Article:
William Rufus granted the city to a royal physician, John of Tours, who became Bishop of Wells and Abbot of Bath,following the sacking of the town during the Rebellion of 1088. It was papal policy for bishops to move to more urban seats, and he translated his own from Wells to Bath.[He planned and began a much larger church as his cathedral, to which was attached a priory, with the bishop’s palace beside it. New baths were built around the three springs. Later bishops returned the episcopal seat to Wells, while retaining the name Bath in the title, Bishop of Bath and Wells. St John’s Hospital was founded around 1180, by Bishop Reginald Fitz Jocelinand is among the oldest almshouses in England. The ‘hospital of the baths’ was built beside the hot springs of the Cross Bath, for their health giving properties and to provide shelter for the poor infirm.

Administrative systems fell within the hundreds. The Bath Hundred had various names including the Hundred of Le Buri. The Bath Foreign Hundred or Forinsecum covered the area outside the city and was later combined into the Bath Forum Hundred. Wealthy merchants had no status within the hundred courts and formed guilds to gain influence. They built the first guildhall probably in the 13th century. Around 1200 the first mayor was appointed.

Early Modern

By the 15th century, Bath’s abbey church was badly dilapidated and Oliver King, Bishop of Bath and Wells, decided to rebuild it on a smaller scale in 1500. The new church was completed just a few years before Bath Priory was dissolved in 1539 by Henry VIII. The abbey church became derelict before being restored as the city’s parish church in the Elizabethan era, when the city experienced a revival as a spa. The baths were improved and the city began to attract the aristocracy. A Royal charter granted by Queen Elizabeth I in 1590 confirmed city status.

During the English Civil War, the city was garrisoned for Charles I. Seven thousand pounds was spent on fortifications but on the appearance of parliamentary forces, the gates were thrown open and the city surrendered. It became a significant post for the New Model Army under William Waller. It was retaken by royalists following the Battle of Lansdowne fought on the northern outskirts of the city on 5 July 1643. Thomas Guidott, a student of chemistry and medicine at Wadham College, Oxford, set up a practice in the town in 1668. He was interested in the curative properties of the waters and he wrote A discourse of Bathe, and the hot waters there. Also, Some Enquiries into the Nature of the water in 1676. It brought the health-giving properties of the hot mineral waters to the attention of the country and the aristocracy arrived to partake in them.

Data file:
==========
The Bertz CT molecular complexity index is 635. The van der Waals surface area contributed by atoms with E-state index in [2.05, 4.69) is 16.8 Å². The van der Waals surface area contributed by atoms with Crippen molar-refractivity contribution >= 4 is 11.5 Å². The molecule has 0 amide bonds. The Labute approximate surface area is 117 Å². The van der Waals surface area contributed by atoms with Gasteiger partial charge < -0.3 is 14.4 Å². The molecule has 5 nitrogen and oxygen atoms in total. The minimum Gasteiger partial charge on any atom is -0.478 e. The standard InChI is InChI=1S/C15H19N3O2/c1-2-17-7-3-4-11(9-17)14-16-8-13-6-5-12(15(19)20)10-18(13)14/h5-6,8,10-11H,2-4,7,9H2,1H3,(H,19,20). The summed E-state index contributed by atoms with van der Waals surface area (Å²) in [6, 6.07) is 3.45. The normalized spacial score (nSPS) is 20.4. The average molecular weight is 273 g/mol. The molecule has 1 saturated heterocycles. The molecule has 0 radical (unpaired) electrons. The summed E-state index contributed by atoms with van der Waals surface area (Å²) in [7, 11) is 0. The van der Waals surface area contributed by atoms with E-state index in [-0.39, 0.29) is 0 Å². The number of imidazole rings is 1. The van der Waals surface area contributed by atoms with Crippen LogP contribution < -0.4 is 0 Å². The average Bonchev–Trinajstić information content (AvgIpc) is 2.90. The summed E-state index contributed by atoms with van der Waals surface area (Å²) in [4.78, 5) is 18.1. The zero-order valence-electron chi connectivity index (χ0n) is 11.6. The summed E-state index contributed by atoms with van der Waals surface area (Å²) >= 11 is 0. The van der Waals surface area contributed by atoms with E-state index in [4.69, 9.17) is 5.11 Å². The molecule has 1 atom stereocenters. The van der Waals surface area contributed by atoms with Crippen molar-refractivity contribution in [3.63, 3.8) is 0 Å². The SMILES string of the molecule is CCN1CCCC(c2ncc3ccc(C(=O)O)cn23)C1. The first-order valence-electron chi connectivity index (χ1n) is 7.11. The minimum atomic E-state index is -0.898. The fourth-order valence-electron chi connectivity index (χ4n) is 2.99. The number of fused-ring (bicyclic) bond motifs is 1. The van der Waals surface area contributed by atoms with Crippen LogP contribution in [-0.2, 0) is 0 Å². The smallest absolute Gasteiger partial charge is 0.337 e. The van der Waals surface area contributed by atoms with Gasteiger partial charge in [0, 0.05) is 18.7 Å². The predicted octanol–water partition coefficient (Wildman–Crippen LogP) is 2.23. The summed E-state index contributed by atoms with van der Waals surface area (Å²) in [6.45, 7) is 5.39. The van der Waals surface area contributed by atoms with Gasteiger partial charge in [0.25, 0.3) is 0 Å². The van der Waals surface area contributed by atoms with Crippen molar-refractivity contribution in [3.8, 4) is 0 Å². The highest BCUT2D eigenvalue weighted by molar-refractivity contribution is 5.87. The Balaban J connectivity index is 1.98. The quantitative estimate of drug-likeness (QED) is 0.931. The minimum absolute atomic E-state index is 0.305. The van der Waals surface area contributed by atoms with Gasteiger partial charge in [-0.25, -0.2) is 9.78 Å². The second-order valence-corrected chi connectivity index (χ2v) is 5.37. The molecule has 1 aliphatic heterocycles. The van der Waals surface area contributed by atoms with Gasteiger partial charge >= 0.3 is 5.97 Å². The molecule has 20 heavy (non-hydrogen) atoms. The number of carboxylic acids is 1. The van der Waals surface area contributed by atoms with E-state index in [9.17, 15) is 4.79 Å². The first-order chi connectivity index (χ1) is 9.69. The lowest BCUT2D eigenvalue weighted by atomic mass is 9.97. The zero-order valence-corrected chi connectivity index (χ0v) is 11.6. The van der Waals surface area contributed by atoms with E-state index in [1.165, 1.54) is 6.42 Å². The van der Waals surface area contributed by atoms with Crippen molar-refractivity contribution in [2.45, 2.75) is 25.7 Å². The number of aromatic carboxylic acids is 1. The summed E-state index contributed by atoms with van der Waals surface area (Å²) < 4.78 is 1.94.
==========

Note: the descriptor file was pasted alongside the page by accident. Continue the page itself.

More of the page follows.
Several areas of the city were developed in the Stuart period, and more building took place during Georgian times in response to the increasing number of visitors who required accommodation. Architects John Wood the elder and his son laid out the new quarters in streets and squares, the identical façades of which gave an impression of palatial scale and classical decorum. Much of the creamy gold Bath Stone used for construction in the city was obtained from the limestone Combe Down and Bathampton Down Mines, owned by Ralph Allen (1694–1764). Allen, to advertise the quality of his quarried limestone, commissioned the elder John Wood to build a country house on his Prior Park estate between the city and the mines. Allen was responsible for improving and expanding the postal service in western England, for which he held the contract for more than forty years. Although not fond of politics, Allen was a civic-minded man and member of Bath Corporation for many years. He was elected mayor for a single term in 1742.

In the early 18th century, Bath acquired its first purpose-built theatre, the Old Orchard Street Theatre. It was rebuilt as the Theatre Royal, the along with the Grand Pump Room attached to the Roman Baths and assembly rooms. Master of Ceremonies Beau Nash, who presided over the city’s social life from 1705 until his death in 1761, drew up a code of behaviour for public entertainments.

Late Modern